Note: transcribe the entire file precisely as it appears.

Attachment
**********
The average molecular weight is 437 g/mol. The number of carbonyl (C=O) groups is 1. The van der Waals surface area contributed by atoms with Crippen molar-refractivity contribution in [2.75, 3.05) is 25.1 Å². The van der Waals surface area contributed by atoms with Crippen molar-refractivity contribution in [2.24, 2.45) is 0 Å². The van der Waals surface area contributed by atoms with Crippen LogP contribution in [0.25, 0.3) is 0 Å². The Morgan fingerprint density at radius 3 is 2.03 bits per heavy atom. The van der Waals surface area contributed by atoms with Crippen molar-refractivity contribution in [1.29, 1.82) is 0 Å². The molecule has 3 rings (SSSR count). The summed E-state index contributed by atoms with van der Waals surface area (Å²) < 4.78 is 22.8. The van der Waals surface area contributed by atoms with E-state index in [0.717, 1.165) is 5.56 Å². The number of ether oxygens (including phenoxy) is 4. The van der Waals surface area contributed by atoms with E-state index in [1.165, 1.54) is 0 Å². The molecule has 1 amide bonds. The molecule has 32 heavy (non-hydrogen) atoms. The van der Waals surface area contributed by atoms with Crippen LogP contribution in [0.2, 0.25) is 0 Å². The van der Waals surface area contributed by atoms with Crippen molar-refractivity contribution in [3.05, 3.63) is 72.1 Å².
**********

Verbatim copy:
The average molecular weight is 437 g/mol. The number of carbonyl (C=O) groups is 1. The van der Waals surface area contributed by atoms with Crippen molar-refractivity contribution in [2.75, 3.05) is 25.1 Å². The van der Waals surface area contributed by atoms with Crippen molar-refractivity contribution in [2.24, 2.45) is 0 Å². The van der Waals surface area contributed by atoms with Crippen LogP contribution in [0.25, 0.3) is 0 Å². The Morgan fingerprint density at radius 3 is 2.03 bits per heavy atom. The van der Waals surface area contributed by atoms with Crippen molar-refractivity contribution in [1.29, 1.82) is 0 Å². The molecule has 3 rings (SSSR count). The summed E-state index contributed by atoms with van der Waals surface area (Å²) < 4.78 is 22.8. The van der Waals surface area contributed by atoms with E-state index in [0.717, 1.165) is 5.56 Å². The number of ether oxygens (including phenoxy) is 4. The van der Waals surface area contributed by atoms with E-state index in [1.165, 1.54) is 0 Å². The molecule has 1 amide bonds. The molecule has 32 heavy (non-hydrogen) atoms. The van der Waals surface area contributed by atoms with Crippen LogP contribution in [0.2, 0.25) is 0 Å². The van der Waals surface area contributed by atoms with Crippen molar-refractivity contribution in [3.05, 3.63) is 72.1 Å².